There are oth­er avail­able met­rics that can help mea­sure skew or tail risk such as the Cboe’s SKEW Index (www.cboe.com/SKEW) or the SMILE Index (www.cboe.com/SMILE).

 

The January Tale

The graph below shows the volatil­i­ty skew for the SPX for a 1-month matu­ri­ty.  From 12–26-17 to 1–26-18 one can clear­ly see how down­side strikes (out of the mon­ey) puts declined in val­ue vis-a-vis upside calls (out of the mon­ey calls). Although sub­tle, the curve on 1/26 is a bit flat­ter than it was on 12/26.  Option traders call this a decrease in skew. This does not nec­es­sar­i­ly trans­late into a lack of down­side hedg­ing, but rather a greater demand for upside strikes. The mar­ket moved up so fast and so far in Jan­u­ary, upside strikes became more impor­tant in volatil­i­ty cal­cu­la­tions.

January 2017, 2018 1-Month Volatility Skew - Tale of Two Volatilities, Part 1

Source: Bloomberg, Swan Glob­al Invest­ments

 

One of the rea­sons for an increase in volatil­i­ty and decrease in skew in Jan­u­ary is attrib­ut­able to many mar­ket par­tic­i­pants being short upside calls (over­writ­ers) and being forced to cov­er as the mar­ket con­tin­ued to increase. In addi­tion, with option volatil­i­ty still at his­toric lows, stock replace­ment strate­gies via pur­chas­ing out­right calls or call spreads were being imple­ment­ed as opposed to pur­chas­ing out­right stock. The phe­nom­e­non of a ris­ing mar­ket and a ris­ing volatil­i­ty can­not last for­ev­er; it’s a sim­ple repric­ing of the risk pre­mia for an increase in real­ized volatil­i­ty.

 

Takeaways

In sum­ma­ry, volatil­i­ty does not always go down dur­ing mar­ket ral­lies.  The key thing is whether we are in new ter­ri­to­ry that war­rants a re-pric­ing of the volatil­i­ty curve.  We’ve made the argu­ment pre­vi­ous­ly that volatil­i­ty tends to trade in “regimes” of low-vol, mid-vol, and high vol.  Cer­tain­ly, 2017 was a low volatil­i­ty regime.  Do the speed, dura­tion, and mag­ni­tude of the market’s move­ment in Jan­u­ary and Feb­ru­ary her­ald a regime change?  Are the hal­cy­on days of easy mon­ey over?  Only time will tell, but if real­ized volatil­i­ty moves high­er, expect an increase in implied volatil­i­ty which can direct­ly lead to trad­ing oppor­tu­ni­ties.

 

About the Author:

Chris Hausman, CMT®, Director of Risk Management and Chief Technical Strategist

Chris Haus­man, CMT®, Direc­tor of Risk Man­age­ment and Chief Tech­ni­cal Strate­gist, focus­es on risk assess­ment and man­age­ment for the Defined Risk Strat­e­gy invest­ments and posi­tions. He mon­i­tors risk across all of Swan’s port­fo­lios and pre­pares stress tests, risk assess­ment reports and con­tributes to strate­gic deci­sion mak­ing as part of the invest­ment man­age­ment team, as well as serv­ing as an addi­tion­al lay­er of over­sight for the trad­ing team. As a Char­tered Mar­ket Tech­ni­cian, he also acts as Chief Tech­ni­cal Strate­gist at Swan Glob­al Invest­ments.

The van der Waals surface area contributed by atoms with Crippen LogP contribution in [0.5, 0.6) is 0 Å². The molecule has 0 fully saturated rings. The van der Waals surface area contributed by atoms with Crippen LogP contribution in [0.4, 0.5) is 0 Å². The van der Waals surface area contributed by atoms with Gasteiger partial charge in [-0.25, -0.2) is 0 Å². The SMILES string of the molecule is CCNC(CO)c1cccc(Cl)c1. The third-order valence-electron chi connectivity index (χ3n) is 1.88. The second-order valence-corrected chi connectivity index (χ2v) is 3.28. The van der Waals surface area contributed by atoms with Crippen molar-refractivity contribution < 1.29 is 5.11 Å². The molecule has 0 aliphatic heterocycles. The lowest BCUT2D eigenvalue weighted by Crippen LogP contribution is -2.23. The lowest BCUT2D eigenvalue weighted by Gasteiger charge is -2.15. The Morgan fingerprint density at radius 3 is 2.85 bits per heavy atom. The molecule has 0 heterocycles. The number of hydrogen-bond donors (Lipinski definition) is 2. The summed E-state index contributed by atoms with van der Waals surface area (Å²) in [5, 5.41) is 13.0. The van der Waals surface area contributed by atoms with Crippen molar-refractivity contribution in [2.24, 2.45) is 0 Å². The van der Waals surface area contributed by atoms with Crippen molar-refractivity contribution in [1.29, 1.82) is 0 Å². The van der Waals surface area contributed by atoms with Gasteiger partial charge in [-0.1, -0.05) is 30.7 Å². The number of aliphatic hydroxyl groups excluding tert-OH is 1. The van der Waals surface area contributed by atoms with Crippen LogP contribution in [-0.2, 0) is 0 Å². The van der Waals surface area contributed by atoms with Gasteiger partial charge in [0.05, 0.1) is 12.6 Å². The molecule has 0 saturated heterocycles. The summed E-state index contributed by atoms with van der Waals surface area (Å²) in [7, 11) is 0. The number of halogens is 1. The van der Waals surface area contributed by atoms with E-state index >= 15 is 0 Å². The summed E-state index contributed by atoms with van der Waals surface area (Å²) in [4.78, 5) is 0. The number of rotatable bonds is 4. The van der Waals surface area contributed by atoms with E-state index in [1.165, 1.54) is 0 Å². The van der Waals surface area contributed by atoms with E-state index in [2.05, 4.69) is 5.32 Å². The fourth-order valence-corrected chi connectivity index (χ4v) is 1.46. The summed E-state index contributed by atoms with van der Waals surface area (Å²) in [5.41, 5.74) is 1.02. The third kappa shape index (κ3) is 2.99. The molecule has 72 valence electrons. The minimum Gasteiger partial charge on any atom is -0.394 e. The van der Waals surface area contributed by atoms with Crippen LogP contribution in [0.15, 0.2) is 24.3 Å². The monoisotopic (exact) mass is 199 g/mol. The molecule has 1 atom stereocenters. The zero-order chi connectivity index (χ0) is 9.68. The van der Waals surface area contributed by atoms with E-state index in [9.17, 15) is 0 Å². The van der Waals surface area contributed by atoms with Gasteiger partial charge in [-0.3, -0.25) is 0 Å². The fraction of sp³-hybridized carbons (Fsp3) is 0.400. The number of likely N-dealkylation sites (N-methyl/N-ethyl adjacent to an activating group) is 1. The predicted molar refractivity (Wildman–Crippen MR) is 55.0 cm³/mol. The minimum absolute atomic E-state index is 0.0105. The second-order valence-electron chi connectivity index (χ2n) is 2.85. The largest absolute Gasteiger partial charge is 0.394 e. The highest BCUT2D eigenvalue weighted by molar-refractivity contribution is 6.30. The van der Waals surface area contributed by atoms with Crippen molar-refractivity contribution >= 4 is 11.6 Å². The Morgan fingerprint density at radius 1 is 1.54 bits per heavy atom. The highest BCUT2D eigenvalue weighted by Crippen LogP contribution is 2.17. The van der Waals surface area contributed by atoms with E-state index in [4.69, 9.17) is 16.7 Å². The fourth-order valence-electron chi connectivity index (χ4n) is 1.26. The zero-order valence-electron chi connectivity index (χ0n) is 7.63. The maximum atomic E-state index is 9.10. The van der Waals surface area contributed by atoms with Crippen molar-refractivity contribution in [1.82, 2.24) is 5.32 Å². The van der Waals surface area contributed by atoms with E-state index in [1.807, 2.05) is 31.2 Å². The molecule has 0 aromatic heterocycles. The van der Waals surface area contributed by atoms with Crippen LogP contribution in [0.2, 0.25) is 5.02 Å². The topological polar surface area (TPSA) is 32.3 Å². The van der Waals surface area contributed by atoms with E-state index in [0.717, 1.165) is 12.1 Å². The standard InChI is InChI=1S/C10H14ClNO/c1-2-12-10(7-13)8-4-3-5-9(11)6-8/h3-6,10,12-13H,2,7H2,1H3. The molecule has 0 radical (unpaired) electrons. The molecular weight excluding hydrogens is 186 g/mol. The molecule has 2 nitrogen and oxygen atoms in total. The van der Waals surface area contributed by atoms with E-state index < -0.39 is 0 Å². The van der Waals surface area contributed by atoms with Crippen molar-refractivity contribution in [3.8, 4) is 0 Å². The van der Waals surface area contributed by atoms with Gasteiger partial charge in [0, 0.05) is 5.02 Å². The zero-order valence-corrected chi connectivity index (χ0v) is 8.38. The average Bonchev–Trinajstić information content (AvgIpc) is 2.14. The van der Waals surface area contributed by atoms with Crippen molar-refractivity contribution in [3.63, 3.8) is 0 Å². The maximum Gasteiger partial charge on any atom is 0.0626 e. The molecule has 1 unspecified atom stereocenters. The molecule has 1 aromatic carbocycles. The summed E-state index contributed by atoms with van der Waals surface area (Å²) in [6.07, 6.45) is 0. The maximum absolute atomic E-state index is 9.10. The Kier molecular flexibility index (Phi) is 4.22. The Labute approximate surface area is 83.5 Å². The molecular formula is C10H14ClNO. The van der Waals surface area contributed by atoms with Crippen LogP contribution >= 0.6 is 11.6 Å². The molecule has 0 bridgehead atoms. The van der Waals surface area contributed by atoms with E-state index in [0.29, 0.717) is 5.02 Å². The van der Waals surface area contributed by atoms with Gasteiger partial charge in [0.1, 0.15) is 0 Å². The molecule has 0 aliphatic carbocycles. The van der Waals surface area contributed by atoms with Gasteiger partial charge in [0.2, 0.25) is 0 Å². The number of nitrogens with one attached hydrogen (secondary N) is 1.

Impor­tant Notes and Dis­clo­sures:

Swan Glob­al Invest­ments, LLC is a SEC reg­is­tered Invest­ment Advi­sor that spe­cial­izes in man­ag­ing mon­ey using the pro­pri­etary Defined Risk Strat­e­gy (“DRS”). SEC reg­is­tra­tion does not denote any spe­cial train­ing or qual­i­fi­ca­tion con­ferred by the SEC. Swan offers and man­ages the DRS for investors includ­ing indi­vid­u­als, insti­tu­tions and oth­er invest­ment advi­sor firms. Any his­tor­i­cal num­bers, awards and recog­ni­tions pre­sent­ed are based on the per­for­mance of a (GIPS®) com­pos­ite, Swan’s DRS Select Com­pos­ite, which includes non-qual­i­fied dis­cre­tionary accounts invest­ed in since incep­tion, July 1997, and are net of fees and expens­es. Swan claims com­pli­ance with the Glob­al Invest­ment Per­for­mance Stan­dards (GIPS®).

All Swan prod­ucts uti­lize the Defined Risk Strat­e­gy (“DRS”), but may vary by asset class, reg­u­la­to­ry offer­ing type, etc. Accord­ing­ly, all Swan DRS prod­uct offer­ings will have dif­fer­ent per­for­mance results due to offer­ing dif­fer­ences and com­par­ing results among the Swan prod­ucts and com­pos­ites may be of lim­it­ed use. All data used here­in; includ­ing the sta­tis­ti­cal infor­ma­tion, ver­i­fi­ca­tion and per­for­mance reports are avail­able upon request. The S&P 500 Index is a mar­ket cap weight­ed index of 500 wide­ly held stocks often used as a proxy for the over­all U.S. equi­ty mar­ket. Index­es are unman­aged and have no fees or expens­es. An invest­ment can­not be made direct­ly in an index. Swan’s invest­ments may con­sist of secu­ri­ties which vary sig­nif­i­cant­ly from those in the bench­mark index­es list­ed above and per­for­mance cal­cu­la­tion meth­ods may not be entire­ly com­pa­ra­ble. Accord­ing­ly, com­par­ing results shown to those of such index­es may be of lim­it­ed use. The adviser’s depen­dence on its DRS process and judg­ments about the attrac­tive­ness, val­ue and poten­tial appre­ci­a­tion of par­tic­u­lar ETFs and options in which the advis­er invests or writes may prove to be incor­rect and may not pro­duce the desired results. There is no guar­an­tee any invest­ment or the DRS will meet its objec­tives. All invest­ments involve the risk of poten­tial invest­ment loss­es as well as the poten­tial for invest­ment gains. Pri­or per­for­mance is not a guar­an­tee of future results and there can be no assur­ance, and investors should not assume, that future per­for­mance will be com­pa­ra­ble to past per­for­mance. All invest­ment strate­gies have the poten­tial for prof­it or loss. Fur­ther infor­ma­tion is avail­able upon request by con­tact­ing the com­pa­ny direct­ly at 970–382-8901 or www.swanglobalinvestments.com.  097–021518

 

 

By |2018-03-15T09:59:57+00:00February 15th, 2018|Blog|Comments Off on Tale of Two Volatilities, Part 1